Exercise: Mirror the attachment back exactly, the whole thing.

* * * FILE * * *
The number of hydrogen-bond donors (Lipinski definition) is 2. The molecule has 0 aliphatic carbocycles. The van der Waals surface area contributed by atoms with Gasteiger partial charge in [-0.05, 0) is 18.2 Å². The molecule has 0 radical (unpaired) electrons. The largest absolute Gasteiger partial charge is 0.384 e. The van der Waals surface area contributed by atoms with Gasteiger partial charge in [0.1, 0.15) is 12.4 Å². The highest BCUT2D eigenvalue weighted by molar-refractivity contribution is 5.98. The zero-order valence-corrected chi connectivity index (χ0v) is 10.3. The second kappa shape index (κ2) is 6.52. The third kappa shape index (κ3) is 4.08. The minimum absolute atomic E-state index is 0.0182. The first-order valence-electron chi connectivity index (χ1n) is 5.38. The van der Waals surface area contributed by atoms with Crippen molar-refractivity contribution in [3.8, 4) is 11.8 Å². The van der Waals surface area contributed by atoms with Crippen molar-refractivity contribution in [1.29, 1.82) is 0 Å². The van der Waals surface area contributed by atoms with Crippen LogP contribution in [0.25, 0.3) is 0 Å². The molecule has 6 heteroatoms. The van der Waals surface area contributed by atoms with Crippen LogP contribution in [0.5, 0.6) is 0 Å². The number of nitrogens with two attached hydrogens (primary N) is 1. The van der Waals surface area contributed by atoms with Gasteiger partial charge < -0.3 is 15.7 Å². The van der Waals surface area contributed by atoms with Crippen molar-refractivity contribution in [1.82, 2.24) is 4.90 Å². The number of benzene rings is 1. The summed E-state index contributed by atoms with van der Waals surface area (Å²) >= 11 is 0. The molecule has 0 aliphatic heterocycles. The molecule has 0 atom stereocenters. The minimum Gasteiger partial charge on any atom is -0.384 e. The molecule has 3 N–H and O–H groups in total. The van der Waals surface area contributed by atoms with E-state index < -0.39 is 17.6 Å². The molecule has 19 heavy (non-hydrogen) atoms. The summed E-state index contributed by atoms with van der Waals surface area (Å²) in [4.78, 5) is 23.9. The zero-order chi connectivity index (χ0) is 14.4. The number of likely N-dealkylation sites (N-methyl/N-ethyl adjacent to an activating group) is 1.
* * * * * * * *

The number of hydrogen-bond donors (Lipinski definition) is 2. The molecule has 0 aliphatic carbocycles. The van der Waals surface area contributed by atoms with Gasteiger partial charge in [-0.05, 0) is 18.2 Å². The molecule has 0 radical (unpaired) electrons. The largest absolute Gasteiger partial charge is 0.384 e. The van der Waals surface area contributed by atoms with Gasteiger partial charge in [0.1, 0.15) is 12.4 Å². The highest BCUT2D eigenvalue weighted by molar-refractivity contribution is 5.98. The zero-order valence-corrected chi connectivity index (χ0v) is 10.3. The second kappa shape index (κ2) is 6.52. The third kappa shape index (κ3) is 4.08. The minimum absolute atomic E-state index is 0.0182. The first-order valence-electron chi connectivity index (χ1n) is 5.38. The van der Waals surface area contributed by atoms with Crippen molar-refractivity contribution in [3.8, 4) is 11.8 Å². The van der Waals surface area contributed by atoms with Crippen molar-refractivity contribution in [1.29, 1.82) is 0 Å². The van der Waals surface area contributed by atoms with Crippen LogP contribution in [0.25, 0.3) is 0 Å². The molecule has 6 heteroatoms. The van der Waals surface area contributed by atoms with Crippen LogP contribution in [0.5, 0.6) is 0 Å². The number of nitrogens with two attached hydrogens (primary N) is 1. The van der Waals surface area contributed by atoms with Gasteiger partial charge < -0.3 is 15.7 Å². The van der Waals surface area contributed by atoms with Crippen molar-refractivity contribution in [1.82, 2.24) is 4.90 Å². The number of benzene rings is 1. The summed E-state index contributed by atoms with van der Waals surface area (Å²) >= 11 is 0. The molecule has 0 aliphatic heterocycles. The molecule has 0 atom stereocenters. The minimum Gasteiger partial charge on any atom is -0.384 e. The molecule has 3 N–H and O–H groups in total. The van der Waals surface area contributed by atoms with E-state index < -0.39 is 17.6 Å². The molecule has 19 heavy (non-hydrogen) atoms. The summed E-state index contributed by atoms with van der Waals surface area (Å²) in [4.78, 5) is 23.9. The zero-order chi connectivity index (χ0) is 14.4. The number of likely N-dealkylation sites (N-methyl/N-ethyl adjacent to an activating group) is 1.